And, on the same topic, ICYMI:

I've said it before, and I will say it again: If you're someone who is putting your future hopes in the outcome of the 2018 midterm elections, you'd better preoccupy yourself with fighting every effort to disenfranchise voters for the next 10 months.

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[Content Note: Misogyny]

I'll take "Great Mysteries of Life" for $200, Alex.

He seems nice.

[CN: Sexual assault] Itay Hod at the Wrap: David Copperfield Accused of Drugging, Assaulting 17-Year-Old Model in 1988. There are details about the assault at the link. Copperfield is one of the many men in the entertainment industry about whom there have long been "open secrets" regarding sexual predation, as I noted back in October.

[CN: Sexual assault] Kaiser at Celebitchy: Being Accused of Abusive Behavior Has Been 'Very Hard' on James Franco. Boo hoo. How's it been for his victims? These PR placements about how upset Franco is are gross AF. I like what Kaiser says at the link: "This, too, is performance art." Yup.

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Matt Shuham at TPM: 24-Year-Old at Highest Levels of Drug Czar Office Will Leave This Month. "The inexperienced 24-year-old who quickly ascended from Trump campaign volunteer to the highest levels of the White House's Office of National Drug Control Policy will leave that office by the end of the month, the White House confirmed to the Washington Post Wednesday night. The Post first profiled Taylor Weyeneth 11 days ago, reporting based on public records requests that his resumes misleadingly included a masters degree from Fordham University (one he never completed) and a claim that he'd worked at a New York law firm for eight months longer than he had (he was 'discharged' after not showing up for work), among other irregularities." Whoooooops.

Lachlan Markay at the Daily Beast: A Coal Giant Gave $1 Million to Donald Trump's Super PAC as It Sought Help from Trump. "A major coal company wrote a seven-figure check to [Donald] Trump's leading super PAC as it sought a major federal energy policy intervention that would save the company billions. Murray Energy donated $1 million to America First Action on August 8, according to newly released Federal Election Commission records. That was four days after its CEO, Robert Murray, personally appealed to the White House to prop up a struggling utility that buys coal from his company. The administration ultimately did not intervene." Cool cool cool.

Casey Michael at ThinkProgress: A Dangerous Piece of Fake News Is Spreading Like Wildfire on Facebook.
Two weeks ago, Facebook announced that it would be reformatting its maligned News Feed, looking for the latest means of steering away from the fake news controversies that have dogged the company over the past year. Hoping to undercut the fake news publishers pumping falsehoods and conspiracy to users, Facebook announced it would now be prioritizing "more posts from friends and family" and "less public content, including videos and other posts from publishers or businesses."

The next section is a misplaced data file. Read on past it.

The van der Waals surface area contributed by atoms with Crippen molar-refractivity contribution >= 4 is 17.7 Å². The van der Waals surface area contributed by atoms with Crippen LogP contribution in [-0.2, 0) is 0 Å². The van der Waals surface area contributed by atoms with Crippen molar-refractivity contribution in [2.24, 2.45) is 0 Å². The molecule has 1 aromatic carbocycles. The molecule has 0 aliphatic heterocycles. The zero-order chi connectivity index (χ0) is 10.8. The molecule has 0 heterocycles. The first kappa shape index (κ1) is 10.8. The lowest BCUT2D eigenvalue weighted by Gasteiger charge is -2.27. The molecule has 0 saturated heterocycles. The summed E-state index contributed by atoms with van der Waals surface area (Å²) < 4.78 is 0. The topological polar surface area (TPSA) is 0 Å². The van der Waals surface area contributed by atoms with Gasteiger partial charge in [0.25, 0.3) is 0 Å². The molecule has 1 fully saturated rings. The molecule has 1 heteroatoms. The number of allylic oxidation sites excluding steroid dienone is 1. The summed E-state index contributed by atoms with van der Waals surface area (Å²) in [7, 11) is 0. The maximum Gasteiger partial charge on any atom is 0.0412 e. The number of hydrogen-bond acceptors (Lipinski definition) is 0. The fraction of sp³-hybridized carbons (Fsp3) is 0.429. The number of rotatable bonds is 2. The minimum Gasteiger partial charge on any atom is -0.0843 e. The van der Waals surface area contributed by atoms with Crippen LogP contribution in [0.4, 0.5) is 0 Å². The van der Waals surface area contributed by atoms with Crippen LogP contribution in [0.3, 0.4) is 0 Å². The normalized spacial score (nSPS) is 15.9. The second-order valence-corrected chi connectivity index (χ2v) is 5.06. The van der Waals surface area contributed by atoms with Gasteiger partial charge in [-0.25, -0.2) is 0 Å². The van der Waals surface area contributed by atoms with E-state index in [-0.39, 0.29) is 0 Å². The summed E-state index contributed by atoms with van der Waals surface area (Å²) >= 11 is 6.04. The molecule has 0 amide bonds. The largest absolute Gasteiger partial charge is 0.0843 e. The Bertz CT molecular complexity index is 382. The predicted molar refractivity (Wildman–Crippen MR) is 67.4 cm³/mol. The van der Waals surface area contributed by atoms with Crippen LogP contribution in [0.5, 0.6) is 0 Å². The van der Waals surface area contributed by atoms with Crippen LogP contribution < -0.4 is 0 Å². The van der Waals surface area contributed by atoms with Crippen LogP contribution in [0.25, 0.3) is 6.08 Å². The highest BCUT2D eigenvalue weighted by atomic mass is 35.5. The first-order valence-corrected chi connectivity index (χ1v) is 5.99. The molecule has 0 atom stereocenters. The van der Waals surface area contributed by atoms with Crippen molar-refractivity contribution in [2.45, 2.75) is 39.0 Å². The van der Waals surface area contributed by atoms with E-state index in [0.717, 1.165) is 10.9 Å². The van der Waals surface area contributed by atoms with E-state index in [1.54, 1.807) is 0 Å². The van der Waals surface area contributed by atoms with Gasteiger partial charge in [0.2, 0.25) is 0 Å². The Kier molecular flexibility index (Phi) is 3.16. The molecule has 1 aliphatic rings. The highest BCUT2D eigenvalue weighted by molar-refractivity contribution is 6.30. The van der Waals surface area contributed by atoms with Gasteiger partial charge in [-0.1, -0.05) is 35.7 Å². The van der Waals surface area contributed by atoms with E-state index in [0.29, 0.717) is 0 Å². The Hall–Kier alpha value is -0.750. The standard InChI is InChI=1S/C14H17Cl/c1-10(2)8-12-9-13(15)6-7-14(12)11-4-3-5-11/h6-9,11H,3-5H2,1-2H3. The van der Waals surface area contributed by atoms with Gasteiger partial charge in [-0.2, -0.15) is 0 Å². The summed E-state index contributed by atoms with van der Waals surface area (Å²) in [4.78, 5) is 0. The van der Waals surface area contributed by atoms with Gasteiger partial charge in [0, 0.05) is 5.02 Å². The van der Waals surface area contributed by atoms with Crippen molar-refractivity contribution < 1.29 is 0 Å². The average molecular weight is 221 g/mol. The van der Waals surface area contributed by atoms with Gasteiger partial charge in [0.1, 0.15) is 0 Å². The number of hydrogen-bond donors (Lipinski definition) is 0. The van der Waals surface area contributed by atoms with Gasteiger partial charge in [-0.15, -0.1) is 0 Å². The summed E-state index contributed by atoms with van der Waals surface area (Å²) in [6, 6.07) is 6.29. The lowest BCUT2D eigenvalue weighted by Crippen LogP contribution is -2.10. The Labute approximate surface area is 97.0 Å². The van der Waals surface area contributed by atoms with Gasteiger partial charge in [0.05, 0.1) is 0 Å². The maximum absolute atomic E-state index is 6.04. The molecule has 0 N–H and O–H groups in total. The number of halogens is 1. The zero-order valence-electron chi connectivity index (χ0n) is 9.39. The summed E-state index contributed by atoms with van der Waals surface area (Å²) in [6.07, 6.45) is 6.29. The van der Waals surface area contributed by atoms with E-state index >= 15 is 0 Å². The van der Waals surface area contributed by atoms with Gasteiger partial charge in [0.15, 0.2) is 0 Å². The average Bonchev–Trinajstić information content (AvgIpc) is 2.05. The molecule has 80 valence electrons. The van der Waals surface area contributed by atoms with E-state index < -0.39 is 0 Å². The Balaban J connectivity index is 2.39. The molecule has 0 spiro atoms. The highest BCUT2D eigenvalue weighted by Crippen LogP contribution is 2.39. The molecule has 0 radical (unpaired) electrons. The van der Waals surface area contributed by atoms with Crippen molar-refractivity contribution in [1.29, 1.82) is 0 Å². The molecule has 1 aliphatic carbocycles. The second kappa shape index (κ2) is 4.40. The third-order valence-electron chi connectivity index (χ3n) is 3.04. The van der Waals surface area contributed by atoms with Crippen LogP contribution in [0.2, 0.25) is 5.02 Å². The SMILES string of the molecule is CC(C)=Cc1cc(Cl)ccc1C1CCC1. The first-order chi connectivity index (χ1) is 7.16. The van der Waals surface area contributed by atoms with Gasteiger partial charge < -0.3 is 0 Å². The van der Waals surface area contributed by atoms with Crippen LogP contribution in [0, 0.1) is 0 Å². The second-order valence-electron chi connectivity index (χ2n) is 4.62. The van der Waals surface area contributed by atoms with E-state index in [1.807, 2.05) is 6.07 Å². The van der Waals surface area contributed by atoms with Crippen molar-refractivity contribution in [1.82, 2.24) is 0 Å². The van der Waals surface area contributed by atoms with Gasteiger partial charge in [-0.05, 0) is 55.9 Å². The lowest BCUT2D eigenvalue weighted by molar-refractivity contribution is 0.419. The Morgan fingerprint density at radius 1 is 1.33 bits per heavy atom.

In theory, the move should help gut outlets known for outright fabrication – the types of fake news outlets that consistently pushed pro-Trump material through the election.

But in practice, at least thus far, it appears the move has fallen woefully short of its goal.

A study from NewsWhip found earlier this week that one of the top four stories with the most engagement since Facebook's change belonged to YourNewsWire, a notorious fake news factory. The story, which claimed that an unnamed "CDC doctor" said the flu vaccine was "causing [the] deadly flu outbreak," had at the time generated more overall engagements than any story from outlets like The New York Times, Wall Street Journal, ABC, CBS, CNN, NPR, or even Fox News. (The YourNewsWire story has since fallen a few slots.) At last check, the YourNewsWire story had nearly a half-million total Facebook engagements.
Goddammit. Meanwhile... [CN: Objectification; misogyny; hostility to consent] Alex Hern at the Guardian: AI Used to Face-Swap Hollywood Stars into Pornography Films without Consent. "Advanced machine learning technology is being used to create fake pornography featuring real actors and pop stars, pasting their faces over existing performers in explicit movies. The resulting clips, made without consent from the women whose faces are used, are often indistinguishable from a real film, with only subtly uncanny differences suggesting something is amiss."

Not only is this terrible news for the countless women whose lives will be ruined by this technology, but imagine for a moment what it means for the creation of fake news. Fucking hell.

What have you been reading that we need to resist today?